Debris Flows on Mars: Correlation with Present Day Maximum Surface Pressures and Temperatures
Reiss, D. and Jaumann, R. (2003) Debris Flows on Mars: Correlation with Present Day Maximum Surface Pressures and Temperatures. XXVIII European Geophysical Society General Assembly, Nice, France, April 7-11, 2003.
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The observation of debris flows in high resolution MGSMOC images suggests that liquid water was involved in their formation in the recent past. The fact that many debris flows on Mars start from the top of isolated peaks and from the crest of dunes favors an origin by melting of nearsurface ice by solar heating. The minimum requirements for pure liquid water are surface pressures above 6.1 mbar and temperatures above 273 K. The surface pressure primarily depends on the topography. The 6.1 mbar pressure level on Mars occurs at a MOLAtopographic height of approximately 1600 m at LS=0°, but varies by 1.52.5 km within a Martian year over this mean value due to the annual CO2 condensationsublimation cycle. Maximum surface pressures above 6.1 mbar can occur seasonally at MOLA topographic heights up to about 1000 m. To produce a global maximum ground temperature map we used the TES brightness temperature data. We identified nearly 420 MOCimages (ABM23) with debris flow features. The distribution of debris flows correlates well with areas of maximum surface pressures above 6.1 mbar. Also in the southern hemisphere many local areas (mostly in craters) correlate with debris flows. The regions at latitudes between 27°S to 65°S in the southern hemisphere also correlate with the maximum temperatures above 273 K. The maximum pressures and temperatures in the southern hemisphere occur at the same time in spring/summer around LS=270°. Surface pressures in the northern hemisphere (>30°N) are mostly above 6.1 mbar during the entire year, but the maximum temperatures do not reach the melting point. The distribution of debris flows correlates well with areas where the minimum requirements for transient liquid water in the southern hemisphere at latitudes between 27°S to 65°S are met. Most debris flows on Mars occur in these latitudes. A detailed global and regional statistical analysis is still in progress and will be presented at the conference.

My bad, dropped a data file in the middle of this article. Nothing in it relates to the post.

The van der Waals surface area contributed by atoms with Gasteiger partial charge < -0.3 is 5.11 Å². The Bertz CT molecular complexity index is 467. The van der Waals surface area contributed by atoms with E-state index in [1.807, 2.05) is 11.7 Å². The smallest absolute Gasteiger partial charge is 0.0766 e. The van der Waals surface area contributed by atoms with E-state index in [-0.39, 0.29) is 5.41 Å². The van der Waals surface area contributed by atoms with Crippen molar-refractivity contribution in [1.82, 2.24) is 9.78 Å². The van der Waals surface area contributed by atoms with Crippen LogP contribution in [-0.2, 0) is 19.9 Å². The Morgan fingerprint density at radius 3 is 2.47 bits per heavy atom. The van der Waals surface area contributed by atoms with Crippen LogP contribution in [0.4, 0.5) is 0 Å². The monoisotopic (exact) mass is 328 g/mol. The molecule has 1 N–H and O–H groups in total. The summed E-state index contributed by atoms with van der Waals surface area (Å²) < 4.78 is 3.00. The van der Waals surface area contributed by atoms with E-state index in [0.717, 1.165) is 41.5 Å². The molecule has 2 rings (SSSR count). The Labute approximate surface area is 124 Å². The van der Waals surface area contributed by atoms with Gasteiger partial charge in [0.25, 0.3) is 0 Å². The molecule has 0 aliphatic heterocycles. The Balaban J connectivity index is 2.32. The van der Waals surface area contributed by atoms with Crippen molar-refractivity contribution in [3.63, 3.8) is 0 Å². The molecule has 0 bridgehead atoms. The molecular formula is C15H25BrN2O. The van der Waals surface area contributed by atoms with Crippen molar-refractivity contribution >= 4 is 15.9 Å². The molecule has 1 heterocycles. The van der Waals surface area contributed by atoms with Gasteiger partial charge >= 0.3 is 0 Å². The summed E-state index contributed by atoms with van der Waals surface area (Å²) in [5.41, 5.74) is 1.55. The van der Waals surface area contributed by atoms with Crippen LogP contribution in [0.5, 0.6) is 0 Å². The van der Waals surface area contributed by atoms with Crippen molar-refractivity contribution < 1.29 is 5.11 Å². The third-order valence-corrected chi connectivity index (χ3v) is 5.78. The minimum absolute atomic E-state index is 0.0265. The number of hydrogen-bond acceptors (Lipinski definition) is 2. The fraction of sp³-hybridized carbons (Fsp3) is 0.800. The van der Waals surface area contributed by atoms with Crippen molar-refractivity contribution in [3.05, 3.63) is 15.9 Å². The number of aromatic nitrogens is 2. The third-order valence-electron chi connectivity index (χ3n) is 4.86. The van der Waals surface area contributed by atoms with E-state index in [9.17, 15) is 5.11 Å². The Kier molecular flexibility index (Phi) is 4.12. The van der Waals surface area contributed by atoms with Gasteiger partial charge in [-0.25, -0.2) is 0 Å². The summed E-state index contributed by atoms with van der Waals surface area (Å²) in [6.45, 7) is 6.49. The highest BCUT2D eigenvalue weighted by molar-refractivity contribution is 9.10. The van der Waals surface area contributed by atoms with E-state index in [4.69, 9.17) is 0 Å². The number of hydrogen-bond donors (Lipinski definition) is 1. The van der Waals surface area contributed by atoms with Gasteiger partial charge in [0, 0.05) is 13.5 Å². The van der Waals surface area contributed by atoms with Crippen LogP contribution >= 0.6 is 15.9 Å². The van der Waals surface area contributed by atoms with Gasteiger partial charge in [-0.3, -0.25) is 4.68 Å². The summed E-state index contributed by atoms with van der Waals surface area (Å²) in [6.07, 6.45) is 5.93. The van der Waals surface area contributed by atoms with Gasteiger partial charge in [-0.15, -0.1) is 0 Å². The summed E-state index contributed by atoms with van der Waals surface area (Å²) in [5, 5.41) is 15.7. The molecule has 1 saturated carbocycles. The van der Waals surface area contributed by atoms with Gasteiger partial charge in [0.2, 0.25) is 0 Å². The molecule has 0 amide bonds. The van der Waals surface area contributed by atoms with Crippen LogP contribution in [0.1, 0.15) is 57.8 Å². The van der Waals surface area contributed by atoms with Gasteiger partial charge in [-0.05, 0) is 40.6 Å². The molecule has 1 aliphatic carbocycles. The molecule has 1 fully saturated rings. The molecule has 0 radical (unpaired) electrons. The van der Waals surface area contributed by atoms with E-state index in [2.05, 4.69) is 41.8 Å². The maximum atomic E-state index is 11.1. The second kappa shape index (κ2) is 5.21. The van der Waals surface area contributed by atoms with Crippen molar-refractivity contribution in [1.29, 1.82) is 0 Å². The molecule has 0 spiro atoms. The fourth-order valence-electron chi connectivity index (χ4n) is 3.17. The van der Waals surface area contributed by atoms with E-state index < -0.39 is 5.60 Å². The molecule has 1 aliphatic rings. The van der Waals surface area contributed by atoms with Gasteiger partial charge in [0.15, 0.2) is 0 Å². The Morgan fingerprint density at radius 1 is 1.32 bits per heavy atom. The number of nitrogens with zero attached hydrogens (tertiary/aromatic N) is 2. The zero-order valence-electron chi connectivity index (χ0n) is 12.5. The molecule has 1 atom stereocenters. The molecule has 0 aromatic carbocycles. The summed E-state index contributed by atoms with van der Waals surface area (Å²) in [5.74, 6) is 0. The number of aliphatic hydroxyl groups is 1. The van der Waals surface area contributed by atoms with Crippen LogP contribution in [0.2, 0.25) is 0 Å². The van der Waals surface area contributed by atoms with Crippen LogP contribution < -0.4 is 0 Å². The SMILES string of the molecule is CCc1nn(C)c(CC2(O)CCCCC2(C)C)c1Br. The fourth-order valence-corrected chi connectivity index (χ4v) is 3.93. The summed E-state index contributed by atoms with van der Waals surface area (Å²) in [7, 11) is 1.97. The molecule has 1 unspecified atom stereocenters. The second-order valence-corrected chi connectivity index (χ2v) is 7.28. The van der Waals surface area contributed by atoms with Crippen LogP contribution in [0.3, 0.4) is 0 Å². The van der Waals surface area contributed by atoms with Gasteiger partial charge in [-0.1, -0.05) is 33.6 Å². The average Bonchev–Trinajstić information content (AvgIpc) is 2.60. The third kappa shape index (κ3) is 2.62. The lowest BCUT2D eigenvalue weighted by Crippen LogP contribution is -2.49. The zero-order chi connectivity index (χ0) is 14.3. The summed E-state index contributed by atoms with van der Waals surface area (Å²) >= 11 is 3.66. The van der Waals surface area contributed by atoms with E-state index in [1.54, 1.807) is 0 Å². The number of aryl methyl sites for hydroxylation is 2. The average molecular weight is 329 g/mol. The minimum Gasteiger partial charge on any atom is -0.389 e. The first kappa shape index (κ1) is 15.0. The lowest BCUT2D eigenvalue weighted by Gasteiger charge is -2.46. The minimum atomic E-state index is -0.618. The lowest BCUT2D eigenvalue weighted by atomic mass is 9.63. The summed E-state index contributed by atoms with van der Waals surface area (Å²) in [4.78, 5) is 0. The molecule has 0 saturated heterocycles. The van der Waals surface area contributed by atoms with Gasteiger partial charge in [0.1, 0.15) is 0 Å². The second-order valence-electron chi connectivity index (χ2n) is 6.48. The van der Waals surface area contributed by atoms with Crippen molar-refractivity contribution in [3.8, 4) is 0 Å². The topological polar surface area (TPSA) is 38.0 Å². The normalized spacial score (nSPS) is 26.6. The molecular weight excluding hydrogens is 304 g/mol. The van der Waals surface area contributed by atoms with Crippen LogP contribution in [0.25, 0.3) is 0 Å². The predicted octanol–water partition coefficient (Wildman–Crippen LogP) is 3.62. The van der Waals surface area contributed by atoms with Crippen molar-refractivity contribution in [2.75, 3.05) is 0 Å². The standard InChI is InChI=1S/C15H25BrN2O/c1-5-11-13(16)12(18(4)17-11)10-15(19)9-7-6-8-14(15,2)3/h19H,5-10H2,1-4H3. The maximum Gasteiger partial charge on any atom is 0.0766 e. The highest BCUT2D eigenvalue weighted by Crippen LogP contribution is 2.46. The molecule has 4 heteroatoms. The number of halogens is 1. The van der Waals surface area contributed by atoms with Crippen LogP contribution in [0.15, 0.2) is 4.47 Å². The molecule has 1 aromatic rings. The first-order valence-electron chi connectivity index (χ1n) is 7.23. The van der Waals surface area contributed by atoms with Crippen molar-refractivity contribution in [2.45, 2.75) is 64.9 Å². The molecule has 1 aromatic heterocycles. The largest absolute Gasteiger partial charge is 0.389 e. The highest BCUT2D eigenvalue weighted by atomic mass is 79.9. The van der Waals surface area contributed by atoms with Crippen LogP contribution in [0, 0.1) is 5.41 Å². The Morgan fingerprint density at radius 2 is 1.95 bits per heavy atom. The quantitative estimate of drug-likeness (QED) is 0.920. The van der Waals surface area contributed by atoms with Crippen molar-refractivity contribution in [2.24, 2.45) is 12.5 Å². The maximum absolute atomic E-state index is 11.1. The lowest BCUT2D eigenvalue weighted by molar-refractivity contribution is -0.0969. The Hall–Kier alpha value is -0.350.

|Document Type:||Conference or Workshop Item (Paper)|
|Title:||Debris Flows on Mars: Correlation with Present Day Maximum Surface Pressures and Temperatures|
|Event Title:||XXVIII European Geophysical Society General Assembly, Nice, France, April 7-11, 2003|
|HGF - Research field:||Aeronautics, Space and Transport (old)|
|HGF - Program:||Space (old)|
|HGF - Program Themes:||W EW - Erforschung des Weltraums|
|DLR - Research area:||Space|
|DLR - Program:||W EW - Erforschung des Weltraums|
|DLR - Research theme (Project):||UNSPECIFIED|
|Institutes and Institutions:||Institut für Weltraumsensorik und Planetenerkundung|
|Deposited By:||Susanne Pieth|
|Deposited On:||16 Sep 2005|
|Last Modified:||14 Jan 2010 19:21|
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